As I said in Part 2, London falls outside the itinerary for this year's trip to England. But there were many great sites we visited, and as we plan out this year's trip, I thought I'd share some of special moments with you.
Two of our favorite British sitcoms (or, if you prefer, Britcoms), are "Yes Minister" and its sequel "Yes, Prime Minister." As in the United States, the British Prime Minister lives and conducts business with politicians, civil servants, and world leaders from his home in the nation's capital. 10 Downing Street isn't like the White House: it's just a row house, connected to other row houses in Whitehall. While I didn't expect the grandeur of the White House, on our first trip to England I had hoped to get a clear view of the doorway through which James Hacker, Bernard Wooley, and James Hacker came and left. Sadly, the home of the British Prime Minister doesn't make for a very good photograph, at least not for the casual overseas visitor.
Unless, that is, you like photos of guards with guns. Then it's awesome.
Oh yeah, show me that heavy artillery! Yes!!!
This year, we've been watching another Britcom that was recently released on DVD. It's called "No Job For A Lady," and stars Penelope Keith, best known for her role as Margot Ledbetter on "Good Neighbors" and Audrey fforbes-Hamilton on "To The Manor Born." In this series she plays Jean Price, a member of Parliament for the Labour Party. She sees herself as an ordinary woman: a woman for the people and of the people. She's not rich, nor does she readily align herself with businesses, unless she's sure the result will be to help the poor and needy. She doesn't even own a car. She rides her bicycle into London each day, chains it to the fence outside the Palace of Westminster, and goes into the House of Commons, where she meets with other politicians and the people she represents.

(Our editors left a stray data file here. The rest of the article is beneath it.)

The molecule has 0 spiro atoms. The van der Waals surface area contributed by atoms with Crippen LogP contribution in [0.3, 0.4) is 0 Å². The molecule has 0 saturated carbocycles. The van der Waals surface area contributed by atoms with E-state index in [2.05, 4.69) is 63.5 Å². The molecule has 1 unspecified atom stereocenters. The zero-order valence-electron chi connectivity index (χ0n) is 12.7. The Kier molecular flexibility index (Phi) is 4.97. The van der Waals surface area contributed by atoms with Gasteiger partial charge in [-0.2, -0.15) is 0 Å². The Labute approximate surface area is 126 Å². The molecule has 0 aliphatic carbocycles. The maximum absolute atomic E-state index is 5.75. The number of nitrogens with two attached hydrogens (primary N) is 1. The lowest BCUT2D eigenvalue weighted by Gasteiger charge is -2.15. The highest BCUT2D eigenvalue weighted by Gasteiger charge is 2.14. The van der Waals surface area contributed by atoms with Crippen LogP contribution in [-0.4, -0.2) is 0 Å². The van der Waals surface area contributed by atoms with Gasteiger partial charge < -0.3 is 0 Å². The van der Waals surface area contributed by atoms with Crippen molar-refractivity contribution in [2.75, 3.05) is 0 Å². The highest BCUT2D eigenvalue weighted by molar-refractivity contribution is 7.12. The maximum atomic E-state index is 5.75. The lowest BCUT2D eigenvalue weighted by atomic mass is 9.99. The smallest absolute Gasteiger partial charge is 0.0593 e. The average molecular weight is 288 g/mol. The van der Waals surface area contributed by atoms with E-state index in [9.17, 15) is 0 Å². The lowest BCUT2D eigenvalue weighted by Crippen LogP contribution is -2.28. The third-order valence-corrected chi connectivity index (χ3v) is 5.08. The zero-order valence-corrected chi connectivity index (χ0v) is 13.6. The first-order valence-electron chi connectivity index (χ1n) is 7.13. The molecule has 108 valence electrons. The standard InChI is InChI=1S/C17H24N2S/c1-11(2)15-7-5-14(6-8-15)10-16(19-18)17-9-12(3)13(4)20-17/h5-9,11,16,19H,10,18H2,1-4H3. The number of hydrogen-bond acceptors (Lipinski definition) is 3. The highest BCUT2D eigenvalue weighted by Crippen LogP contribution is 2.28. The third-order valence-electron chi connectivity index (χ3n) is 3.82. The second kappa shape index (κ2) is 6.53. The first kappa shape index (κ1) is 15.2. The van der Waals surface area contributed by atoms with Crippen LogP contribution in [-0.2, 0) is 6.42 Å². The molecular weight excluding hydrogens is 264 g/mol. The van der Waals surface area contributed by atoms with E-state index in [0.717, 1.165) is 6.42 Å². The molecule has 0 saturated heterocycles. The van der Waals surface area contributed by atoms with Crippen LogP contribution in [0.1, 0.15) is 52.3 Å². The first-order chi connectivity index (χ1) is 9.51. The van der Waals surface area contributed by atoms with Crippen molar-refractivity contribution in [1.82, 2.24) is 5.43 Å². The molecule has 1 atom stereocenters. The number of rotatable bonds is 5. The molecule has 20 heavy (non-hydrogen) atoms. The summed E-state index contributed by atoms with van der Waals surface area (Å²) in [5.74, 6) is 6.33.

"No Job for a Lady" may not be as important as "Yes, Minister" and "Yes, Prime Minister," but it shines a bright light on the life of the ordinary, lowly MP. Yes, that's right, I said lowly. As a member of the Labour Party, set before Tony Blair's big win in 1997, Jean Price serves in the Opposition. Consequently, she and her fellow Labour MPs hold little power beyond influence. Still, through grit and determination, Jean Price manages to get some good things done, while working in one of the most beautiful buildings in the world.
On our most recent visit, in November 2013, we walked the streets of London dressed in our thick jackets, with knitted hats covering our heads and gloves on our hands. Between sites of interest, we hopped on the bus, and enjoyed a few brief moments out of the cold and the wind. One day, we decided to try something different, and boarded a water taxi instead. This allowed us to see the Palace of Westminster as many other visitors and locals see it: from the River Thames.
As for the Daleks, the water taxi ride allowed them to relive a moment of glory, when their fellows invaded London and ruled the world, in the classic Doctor Who story "The Dalek Invasion of Earth."
Related Internet Links
Watch the trailer for "No Job for a Lady"